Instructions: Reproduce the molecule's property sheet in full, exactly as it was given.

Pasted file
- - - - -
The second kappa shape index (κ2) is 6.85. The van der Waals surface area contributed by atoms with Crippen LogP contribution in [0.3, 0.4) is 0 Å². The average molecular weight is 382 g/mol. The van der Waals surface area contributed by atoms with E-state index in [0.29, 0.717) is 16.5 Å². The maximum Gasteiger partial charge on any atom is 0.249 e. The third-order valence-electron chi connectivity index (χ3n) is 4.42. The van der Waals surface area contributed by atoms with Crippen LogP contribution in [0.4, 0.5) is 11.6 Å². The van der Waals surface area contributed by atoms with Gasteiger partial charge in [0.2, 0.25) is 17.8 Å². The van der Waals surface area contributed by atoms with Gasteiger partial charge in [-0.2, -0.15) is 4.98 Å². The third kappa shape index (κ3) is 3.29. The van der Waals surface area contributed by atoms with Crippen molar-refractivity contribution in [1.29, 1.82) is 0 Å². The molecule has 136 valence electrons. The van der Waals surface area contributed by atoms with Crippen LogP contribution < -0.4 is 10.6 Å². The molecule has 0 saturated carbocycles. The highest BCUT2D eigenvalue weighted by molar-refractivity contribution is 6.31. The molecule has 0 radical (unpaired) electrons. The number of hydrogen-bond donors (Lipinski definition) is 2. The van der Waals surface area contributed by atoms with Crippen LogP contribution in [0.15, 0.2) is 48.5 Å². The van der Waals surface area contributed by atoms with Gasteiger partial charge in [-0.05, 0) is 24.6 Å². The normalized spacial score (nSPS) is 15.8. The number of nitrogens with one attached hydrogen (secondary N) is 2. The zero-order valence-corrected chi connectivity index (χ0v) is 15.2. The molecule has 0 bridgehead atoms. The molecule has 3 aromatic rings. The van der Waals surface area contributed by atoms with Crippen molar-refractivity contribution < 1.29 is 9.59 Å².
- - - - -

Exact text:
The second kappa shape index (κ2) is 6.85. The van der Waals surface area contributed by atoms with Crippen LogP contribution in [0.3, 0.4) is 0 Å². The average molecular weight is 382 g/mol. The van der Waals surface area contributed by atoms with E-state index in [0.29, 0.717) is 16.5 Å². The maximum Gasteiger partial charge on any atom is 0.249 e. The third-order valence-electron chi connectivity index (χ3n) is 4.42. The van der Waals surface area contributed by atoms with Crippen LogP contribution in [0.4, 0.5) is 11.6 Å². The van der Waals surface area contributed by atoms with Gasteiger partial charge in [0.2, 0.25) is 17.8 Å². The van der Waals surface area contributed by atoms with Gasteiger partial charge in [-0.2, -0.15) is 4.98 Å². The third kappa shape index (κ3) is 3.29. The van der Waals surface area contributed by atoms with Crippen molar-refractivity contribution in [1.29, 1.82) is 0 Å². The molecule has 136 valence electrons. The van der Waals surface area contributed by atoms with Crippen LogP contribution < -0.4 is 10.6 Å². The molecule has 0 saturated carbocycles. The highest BCUT2D eigenvalue weighted by molar-refractivity contribution is 6.31. The molecule has 0 radical (unpaired) electrons. The number of hydrogen-bond donors (Lipinski definition) is 2. The van der Waals surface area contributed by atoms with Crippen LogP contribution in [0.15, 0.2) is 48.5 Å². The van der Waals surface area contributed by atoms with Gasteiger partial charge in [-0.05, 0) is 24.6 Å². The normalized spacial score (nSPS) is 15.8. The number of nitrogens with one attached hydrogen (secondary N) is 2. The zero-order valence-corrected chi connectivity index (χ0v) is 15.2. The molecule has 0 bridgehead atoms. The molecule has 3 aromatic rings. The van der Waals surface area contributed by atoms with Crippen molar-refractivity contribution < 1.29 is 9.59 Å².